Similarities in the differences
Although Argentina is time zones away, Filipinos may see glimpses of themselves in the Argentine people—as showcased in the five movies in the lineup of the Argentine Film Festival, ongoing at Shangri-La Plaza’s Shang Cineplex until Oct. 31.
Roberto Bosch, ambassador of Argentina, made it a point to select films that highlight the diversity of contemporary cinema in his country.
Bosch said there is a booming film movement in Argentina, similar to the indie wave that swept the Philippines in the last decade.
“It’s a good time for the film industry in Argentina,” he told the Inquirer. “Young directors, who have graduated from film schools and universities, are now making their own movies.”
He described the five films in the lineup as “eclectic.”
There’s an award-winning documentary short (Manuel Abramovich’s “La Reina”), a popular animated sports movie (Juan Jose Campanella’s “Metegol”), an Oscar-worthy dramedy (Damian Szifron’s “Relatos Salvajes”), a treasure-hunt/adventure flick (Alejo Moguillansky and Fia-Stina Sandlund’s “El Escarabajo de Oro”) and a complex social satire (Fabian Forte’s “La Corporacion”).
“La Reina,” which follows a young girl as she prepares for her stint as a carnival queen, won prizes at the Karlovy Vary, Los Angeles, Seattle, Fribourg and Abu Dhabi film fests.
The jury of the Los Angeles film fest commended the film’s “unwavering perspective … [as] unique and incredibly effective. A docu with an opinion that avoids didacticism.”
“Relatos Salvajes,” Argentina’s entry in the best foreign language film category of the 2015 Academy Awards, has won 40-plus trophies so far—including several Goyas and Argentina’s Academy Awards. Szifron’s film was also screened at the Cannes Film Festival last year.
New York Times’ Manohla Dargis asserted that “Relatos Salvajes,” or “Wild Tales” as it is known abroad, “offers a scabrous, often unsettlingly funny look at human behavior in extremis. It’s a mad, mad social Darwinian world.”
“La Corporacion” won best actor for Osmar Nuñez at the Argentinean Film Critics Association.
Twitchfilm.com summed up Forte’s film as “an ultra dark satire of corporate culture [that] … spins off into an entirely different and more original direction.”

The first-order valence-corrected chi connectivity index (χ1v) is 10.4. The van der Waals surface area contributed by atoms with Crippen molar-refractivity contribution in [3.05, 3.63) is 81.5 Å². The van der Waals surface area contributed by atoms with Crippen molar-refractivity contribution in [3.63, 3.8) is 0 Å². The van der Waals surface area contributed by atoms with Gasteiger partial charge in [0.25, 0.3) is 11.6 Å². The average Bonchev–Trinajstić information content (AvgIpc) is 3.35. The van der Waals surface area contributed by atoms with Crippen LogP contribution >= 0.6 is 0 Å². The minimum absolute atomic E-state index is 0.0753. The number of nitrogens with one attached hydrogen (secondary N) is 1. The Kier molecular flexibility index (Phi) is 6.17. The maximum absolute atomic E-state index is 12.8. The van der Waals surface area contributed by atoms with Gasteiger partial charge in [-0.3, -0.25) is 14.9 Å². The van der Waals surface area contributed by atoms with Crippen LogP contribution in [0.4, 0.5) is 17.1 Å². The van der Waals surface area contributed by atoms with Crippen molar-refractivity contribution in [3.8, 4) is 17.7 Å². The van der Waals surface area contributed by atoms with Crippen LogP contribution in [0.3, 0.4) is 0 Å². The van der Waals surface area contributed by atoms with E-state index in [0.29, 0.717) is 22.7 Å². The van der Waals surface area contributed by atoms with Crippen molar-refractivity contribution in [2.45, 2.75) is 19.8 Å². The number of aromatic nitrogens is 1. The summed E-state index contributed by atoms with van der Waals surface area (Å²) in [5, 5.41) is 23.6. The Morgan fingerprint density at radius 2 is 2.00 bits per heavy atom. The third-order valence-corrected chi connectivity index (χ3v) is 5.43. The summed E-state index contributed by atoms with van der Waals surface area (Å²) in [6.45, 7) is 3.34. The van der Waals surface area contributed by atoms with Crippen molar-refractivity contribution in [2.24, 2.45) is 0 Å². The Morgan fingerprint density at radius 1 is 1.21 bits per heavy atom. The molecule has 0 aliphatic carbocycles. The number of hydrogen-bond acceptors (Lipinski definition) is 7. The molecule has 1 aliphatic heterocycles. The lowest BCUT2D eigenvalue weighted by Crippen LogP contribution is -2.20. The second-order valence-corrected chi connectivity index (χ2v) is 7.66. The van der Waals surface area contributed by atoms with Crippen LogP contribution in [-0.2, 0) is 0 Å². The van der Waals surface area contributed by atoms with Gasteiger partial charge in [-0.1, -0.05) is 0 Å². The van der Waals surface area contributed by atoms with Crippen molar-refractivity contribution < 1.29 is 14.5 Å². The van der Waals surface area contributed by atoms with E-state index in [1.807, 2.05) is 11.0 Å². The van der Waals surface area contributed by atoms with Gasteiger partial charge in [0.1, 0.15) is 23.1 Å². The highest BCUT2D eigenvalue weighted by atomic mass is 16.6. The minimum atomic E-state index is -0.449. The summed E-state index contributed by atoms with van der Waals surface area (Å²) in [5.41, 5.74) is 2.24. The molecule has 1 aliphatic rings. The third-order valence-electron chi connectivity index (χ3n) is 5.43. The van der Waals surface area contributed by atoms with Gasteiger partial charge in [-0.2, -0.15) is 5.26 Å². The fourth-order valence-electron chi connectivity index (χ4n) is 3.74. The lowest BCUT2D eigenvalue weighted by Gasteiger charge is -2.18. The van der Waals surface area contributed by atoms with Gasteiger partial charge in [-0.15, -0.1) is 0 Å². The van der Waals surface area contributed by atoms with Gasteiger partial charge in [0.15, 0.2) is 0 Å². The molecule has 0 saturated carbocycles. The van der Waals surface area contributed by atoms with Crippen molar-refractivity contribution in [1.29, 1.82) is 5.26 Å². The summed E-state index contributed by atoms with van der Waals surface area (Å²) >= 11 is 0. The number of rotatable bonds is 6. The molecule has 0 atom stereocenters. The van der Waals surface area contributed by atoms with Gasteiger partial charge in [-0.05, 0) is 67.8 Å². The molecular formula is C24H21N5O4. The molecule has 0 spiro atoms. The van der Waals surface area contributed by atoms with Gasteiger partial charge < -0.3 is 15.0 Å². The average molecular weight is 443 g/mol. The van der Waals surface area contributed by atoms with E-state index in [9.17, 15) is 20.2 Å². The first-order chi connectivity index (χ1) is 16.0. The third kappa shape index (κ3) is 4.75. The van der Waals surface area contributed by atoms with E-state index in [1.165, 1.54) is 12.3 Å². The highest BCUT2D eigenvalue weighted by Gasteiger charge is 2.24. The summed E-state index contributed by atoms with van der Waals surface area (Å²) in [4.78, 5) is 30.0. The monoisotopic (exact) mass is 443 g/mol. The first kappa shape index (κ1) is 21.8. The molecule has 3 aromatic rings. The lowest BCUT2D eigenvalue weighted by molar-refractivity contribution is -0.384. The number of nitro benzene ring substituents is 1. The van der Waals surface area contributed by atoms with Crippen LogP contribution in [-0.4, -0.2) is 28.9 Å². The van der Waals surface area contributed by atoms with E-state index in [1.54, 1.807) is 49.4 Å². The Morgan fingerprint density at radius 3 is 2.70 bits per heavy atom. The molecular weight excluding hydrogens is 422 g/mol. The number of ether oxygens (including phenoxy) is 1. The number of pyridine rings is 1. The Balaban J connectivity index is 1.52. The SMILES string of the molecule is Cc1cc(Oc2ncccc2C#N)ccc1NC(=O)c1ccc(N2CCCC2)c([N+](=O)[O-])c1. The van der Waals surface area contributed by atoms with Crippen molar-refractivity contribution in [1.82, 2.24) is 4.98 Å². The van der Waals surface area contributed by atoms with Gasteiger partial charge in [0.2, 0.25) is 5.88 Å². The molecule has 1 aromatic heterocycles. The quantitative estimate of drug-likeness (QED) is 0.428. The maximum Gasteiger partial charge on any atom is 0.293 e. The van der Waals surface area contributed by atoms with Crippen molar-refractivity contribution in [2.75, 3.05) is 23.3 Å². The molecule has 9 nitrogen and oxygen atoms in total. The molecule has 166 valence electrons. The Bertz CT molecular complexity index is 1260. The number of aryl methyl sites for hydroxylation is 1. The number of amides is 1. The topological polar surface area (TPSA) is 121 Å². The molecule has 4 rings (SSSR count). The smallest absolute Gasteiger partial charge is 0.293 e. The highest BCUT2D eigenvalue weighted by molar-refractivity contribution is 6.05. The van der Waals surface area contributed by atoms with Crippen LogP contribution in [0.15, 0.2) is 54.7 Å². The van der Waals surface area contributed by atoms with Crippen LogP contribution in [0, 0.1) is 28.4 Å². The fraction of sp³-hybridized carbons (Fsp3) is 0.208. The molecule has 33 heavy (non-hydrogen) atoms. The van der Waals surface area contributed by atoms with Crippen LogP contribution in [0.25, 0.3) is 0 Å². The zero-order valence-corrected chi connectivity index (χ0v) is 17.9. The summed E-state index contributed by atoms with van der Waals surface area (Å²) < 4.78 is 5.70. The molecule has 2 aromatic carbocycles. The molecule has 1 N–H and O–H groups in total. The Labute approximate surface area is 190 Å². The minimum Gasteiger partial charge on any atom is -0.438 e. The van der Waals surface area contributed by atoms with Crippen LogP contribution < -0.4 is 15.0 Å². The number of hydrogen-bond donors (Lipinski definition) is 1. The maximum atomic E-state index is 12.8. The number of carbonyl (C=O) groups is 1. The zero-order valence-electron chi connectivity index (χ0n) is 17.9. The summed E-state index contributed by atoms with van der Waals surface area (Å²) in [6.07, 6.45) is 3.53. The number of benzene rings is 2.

Based on a story by Edgar Allan Poe, “El Escarabajo de Oro” won best Argentinean film at the Buenos Aires International Independent Film Festival. The Hollywood Reporter’s Jonathan Holland called it “a vibrant, imaginative and sharp-witted mash-up with a healthy disregard for the rules.”
The animated flick “Metegol” was not only a box-office smash; it also won several Goya and Argentine Academy awards and was shown at the San Sebastian fest.
“Metegol,” which is from the same director as the Oscar-winning “The Secret in Their Eyes,” is hailed by Variety’s Jay Weissberg as a “nonstop charmer … geared to kids but just as likely to delight parents.”
The emergence of young filmmakers introduced new ideas to the Argentine film industry, Bosch said.
“New batch of Argentine films often depicted crime and political stories,” he related. “Other young people went on to make exceptional documentaries after graduating from film schools, too.”
Bosch hopes to show some of these Argentine short films and docus to students from the University of the Philippines.
“It’s important to share these films with young people,” he remarked. The achievements of their Argentine contemporaries could possibly inspire young Filipinos to pursue filmmaking as well.
After its screenings at the Shang, the Argentine film fest will move to Baguio, Iloilo, Davao and Zamboanga, with the support of the Film Development Council of the Philippines, which runs cinematheques in the provinces.
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